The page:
Tag:Alexander Ovechkin
Posted on: November 10, 2009 9:48 pm
Edited on: November 10, 2009 9:51 pm

Trade #87 Whil You Still Can!

I loved Sidney Crosby. I really did. When I saw him in his rookie season-breaking the record for youngest player to reach 100 points. But after 3 100 point seasons in 4 years...which is great. After that, and this the 5th year. I'd like a trade. I know I'll probably get hammered for this but....Evgeni Malkin and 2 All-Star wingers are more than enough fair market value. Dany Heatley and Marian Hossa for #87. I'll take it!. Sure a trade like that is hard to ink and even harder to actually pull off. Evgeni Malkin is a Monster who uses his size oh so well. Something Sid just can't. Go to Youtube and search Evgeni Malkin Highlight Video and you will be treated to a jaw-dropping array of plays that he single-handedly produced! My God. What a talent. Who needs a supporting cast. Now The Next One. But since Evgeni Malkin proved he can carry the Pittsburgh Penguins on his back when Sidney Crosby is out. All the Penguins need is a great pure-goal scorer winger and a Ron Francis-ish #2 center.
Posted on: October 14, 2009 10:09 pm

Crosby Trying To Be Something He's Not

Sidney Crosby, one the NHL's primier playmakers decided during the offseason that he would shoot more instead of doing what he does best-distribute the puck. The result? Disasterious. A paltry 5 points in 7 games. What? Stop listening to the critics. Stop listening to the naysayers that are puting Alexander Ovechkin on a plateau above you. Fact is part of the naysayers is true. Part. Ovechkin will always have more goals. Accept it. You'll sleep better. Good advice given by Charleton Heston in the original Planet Of The Apes. Accept it, you'll sleep better at night.

And what shame is there in being the front runner for top assist man year after year? None. Look at Jumbo Joe Thornton. He's accepted that he will make his mark in the NHL and ultimately...hopefully the Hockey Hall Of Fame in Toronto-by being a crisp passer. His 90 assist season put his in the same breath as Wayne Gretzky and Mario Lemieux.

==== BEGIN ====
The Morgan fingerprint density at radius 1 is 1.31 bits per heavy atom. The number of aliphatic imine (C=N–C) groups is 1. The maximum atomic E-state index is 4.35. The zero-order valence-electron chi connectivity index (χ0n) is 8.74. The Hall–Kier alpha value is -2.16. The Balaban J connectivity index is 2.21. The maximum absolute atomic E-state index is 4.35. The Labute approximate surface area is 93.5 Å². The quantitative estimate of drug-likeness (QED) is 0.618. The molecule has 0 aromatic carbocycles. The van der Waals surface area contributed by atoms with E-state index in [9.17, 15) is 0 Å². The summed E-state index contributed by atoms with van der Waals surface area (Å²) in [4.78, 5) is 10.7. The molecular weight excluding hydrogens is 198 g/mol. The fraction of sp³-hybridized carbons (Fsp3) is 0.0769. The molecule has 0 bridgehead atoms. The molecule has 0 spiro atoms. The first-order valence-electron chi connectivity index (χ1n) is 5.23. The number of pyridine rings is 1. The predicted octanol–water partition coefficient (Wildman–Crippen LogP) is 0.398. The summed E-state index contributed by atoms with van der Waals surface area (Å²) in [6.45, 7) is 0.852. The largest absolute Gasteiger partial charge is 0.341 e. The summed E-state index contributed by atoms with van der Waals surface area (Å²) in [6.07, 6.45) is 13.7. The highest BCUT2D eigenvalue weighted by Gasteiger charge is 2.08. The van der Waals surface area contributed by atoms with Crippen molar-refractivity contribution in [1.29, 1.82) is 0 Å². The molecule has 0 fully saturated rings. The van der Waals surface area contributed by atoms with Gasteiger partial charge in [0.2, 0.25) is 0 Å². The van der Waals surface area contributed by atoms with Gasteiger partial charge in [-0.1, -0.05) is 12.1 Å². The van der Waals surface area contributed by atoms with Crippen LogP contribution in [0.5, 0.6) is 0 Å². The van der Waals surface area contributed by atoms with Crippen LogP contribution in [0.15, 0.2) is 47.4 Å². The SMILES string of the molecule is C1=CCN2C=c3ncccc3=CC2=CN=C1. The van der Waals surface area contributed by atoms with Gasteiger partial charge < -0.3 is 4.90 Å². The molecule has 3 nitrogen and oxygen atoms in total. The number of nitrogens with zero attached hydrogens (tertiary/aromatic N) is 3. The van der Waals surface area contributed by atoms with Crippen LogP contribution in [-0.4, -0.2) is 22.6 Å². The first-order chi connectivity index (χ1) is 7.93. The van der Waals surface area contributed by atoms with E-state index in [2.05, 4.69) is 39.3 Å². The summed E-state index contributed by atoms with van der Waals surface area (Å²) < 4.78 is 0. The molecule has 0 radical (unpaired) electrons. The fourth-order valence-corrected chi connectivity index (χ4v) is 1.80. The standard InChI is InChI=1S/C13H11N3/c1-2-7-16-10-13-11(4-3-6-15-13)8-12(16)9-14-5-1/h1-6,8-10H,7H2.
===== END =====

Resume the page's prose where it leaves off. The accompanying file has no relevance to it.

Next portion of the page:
So Sidney. Please. For the Pittsburgh Penguins' sake. For Lord Stanley's sake. Just do what you do best. Pile up 80-90 assist seasons with 35+ goal seasons. You will challenge Evgeni Malkin and Alexander Ovechkin for the Art Ross instead of averaging less than a poin-a-game.
Posted on: June 22, 2009 8:43 pm
Edited on: September 19, 2009 3:21 pm

Alexander The Great Belongs In The Hall

    Long before NHL fans got a glimpse of Alexander Ovechkin take the ice. There was the Original Alexander The Great, #89 Alexander Mogilny. A wide-eyed super talent who defected from then Communist Soviet Union and joined the Buffalo Sabres at the tender age of 19. The culture shock and the Sabres failture to give him ample icetime probably prevented him from winning the Calder Trophy. But in 1993, the NHL witnessed the Russian's coming out party. Ironically his paralled another future Hall Of Famer Teenu Selanne. Playing alongside star center Pat Lafontaine and veteran superstar Dale Hawerchuck, Mogilny exploded for 76 goals and a superstar was born. Following seasons continued to see him consistantly score 45-50 goals. Despite playing in a clutch-and-grab era, his speed and agility where unmatched. One can only imagine and salvate at the astronomical point totals he would've accumulated had be played with Mario Lemieux. He would've undoubtedly dethroned Jari Kurri as the greatest scoring linemate.

    Alexander was well on his way to becoming the first Russian born and trained player to score 500 and amass 1,000 points. He ended up  going one for two. After winning the Stanley Cup with New Jersey in 2001, the Injury Bug hit him hard. Various injuries including one to his hip dramaticly put the brakes on his Lightning-fast skates. Yet, in 990 games he still managed 473 goals/559 assists and 1032 points. It could've been way more. And the fact that he was cheated out of being called the greatest Russian this side of Ovechkin will always sting. But he has a Stanley Cup. And a future home in Toronto in The Hockey Hall Of Fame. At least he should.
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